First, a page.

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The Islamic State militant group (ISIS) managed to get their hands on hundreds of inexpensive, portable drones. These devices were used to slay and terrorize dozens of their enemies on the battlefields of Iraq and Syria. When ISIS’s Mosul bastion was defeated in 2017, Iraqi forces found scores of drone factories.

ISIS manufactured two kinds of drones. One dropped a small explosive, and the other detonated itself once it came close to its target, which completely destroyed the drone as well as damaging or destroying the target.

Some drones that dropped explosives were also kitted out with a camera, taking footage of the chaos caused below. It wasn’t long before other militant groups started using drones as well. For example, Ahrar al-Sham and Jund al-Aqsa have already adopted this tactical approach but on a comparatively limited scale.[5]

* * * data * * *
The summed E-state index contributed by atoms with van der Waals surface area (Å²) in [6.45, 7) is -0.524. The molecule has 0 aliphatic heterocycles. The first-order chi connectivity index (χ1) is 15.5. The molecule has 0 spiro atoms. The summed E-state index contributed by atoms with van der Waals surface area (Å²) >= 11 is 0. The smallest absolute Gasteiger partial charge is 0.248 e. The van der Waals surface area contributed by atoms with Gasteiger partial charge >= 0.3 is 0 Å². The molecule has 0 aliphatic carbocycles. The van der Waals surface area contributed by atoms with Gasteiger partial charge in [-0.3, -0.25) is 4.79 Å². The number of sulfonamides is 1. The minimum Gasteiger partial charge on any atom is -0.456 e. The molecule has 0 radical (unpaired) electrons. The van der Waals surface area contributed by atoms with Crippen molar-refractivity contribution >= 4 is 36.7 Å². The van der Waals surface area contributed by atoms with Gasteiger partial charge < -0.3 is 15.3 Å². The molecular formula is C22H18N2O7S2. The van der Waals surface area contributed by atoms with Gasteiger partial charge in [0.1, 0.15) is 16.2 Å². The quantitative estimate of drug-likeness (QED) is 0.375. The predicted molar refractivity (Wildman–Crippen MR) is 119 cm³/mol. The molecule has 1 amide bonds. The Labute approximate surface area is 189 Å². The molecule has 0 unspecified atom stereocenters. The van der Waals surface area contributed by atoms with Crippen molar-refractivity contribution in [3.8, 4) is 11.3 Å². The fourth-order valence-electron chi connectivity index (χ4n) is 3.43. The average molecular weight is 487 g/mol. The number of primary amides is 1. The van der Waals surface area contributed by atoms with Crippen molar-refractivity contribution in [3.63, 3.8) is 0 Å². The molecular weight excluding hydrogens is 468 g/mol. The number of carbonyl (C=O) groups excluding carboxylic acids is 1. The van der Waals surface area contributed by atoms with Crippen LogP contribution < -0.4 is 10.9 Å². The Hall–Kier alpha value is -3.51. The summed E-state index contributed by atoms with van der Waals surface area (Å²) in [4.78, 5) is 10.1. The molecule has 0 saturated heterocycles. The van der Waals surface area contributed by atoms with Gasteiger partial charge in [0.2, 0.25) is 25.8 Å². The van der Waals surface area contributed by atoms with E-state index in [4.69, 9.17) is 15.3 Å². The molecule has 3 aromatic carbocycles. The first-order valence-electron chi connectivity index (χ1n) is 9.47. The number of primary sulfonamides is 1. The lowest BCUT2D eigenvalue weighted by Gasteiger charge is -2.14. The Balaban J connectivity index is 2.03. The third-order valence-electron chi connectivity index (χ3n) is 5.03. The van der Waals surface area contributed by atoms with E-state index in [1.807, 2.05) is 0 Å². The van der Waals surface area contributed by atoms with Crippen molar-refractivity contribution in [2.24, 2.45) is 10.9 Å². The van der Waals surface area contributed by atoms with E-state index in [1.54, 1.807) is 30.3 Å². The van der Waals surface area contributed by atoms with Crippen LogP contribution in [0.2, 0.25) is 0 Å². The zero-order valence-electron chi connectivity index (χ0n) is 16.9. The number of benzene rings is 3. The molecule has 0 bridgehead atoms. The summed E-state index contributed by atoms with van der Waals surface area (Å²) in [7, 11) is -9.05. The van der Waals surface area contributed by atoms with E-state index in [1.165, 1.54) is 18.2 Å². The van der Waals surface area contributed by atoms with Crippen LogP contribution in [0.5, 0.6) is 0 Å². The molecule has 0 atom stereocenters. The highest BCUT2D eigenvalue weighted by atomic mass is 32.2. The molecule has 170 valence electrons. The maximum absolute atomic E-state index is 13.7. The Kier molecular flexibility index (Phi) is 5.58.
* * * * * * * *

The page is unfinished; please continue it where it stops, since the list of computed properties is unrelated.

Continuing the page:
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In June 2018, a drone was spotted hovering over a Cambridgeshire village for four consecutive days. A few days later, a home was raided. This led to suspicions that the drone was used to stake out potential homes to rob.[6]

The thieves knew exactly the best point of entry as they managed to break through a bathroom window and ransack the house. The police were unable to link the drone sightings with the burglary.

There’s been a surge in incidents like this, with police called out to investigate because of safety or security concerns. This excludes all the times they were called about drones being a nuisance and violent fights occurring between annoyed neighbors and drone enthusiasts.

4Flying Over Restricted Airspace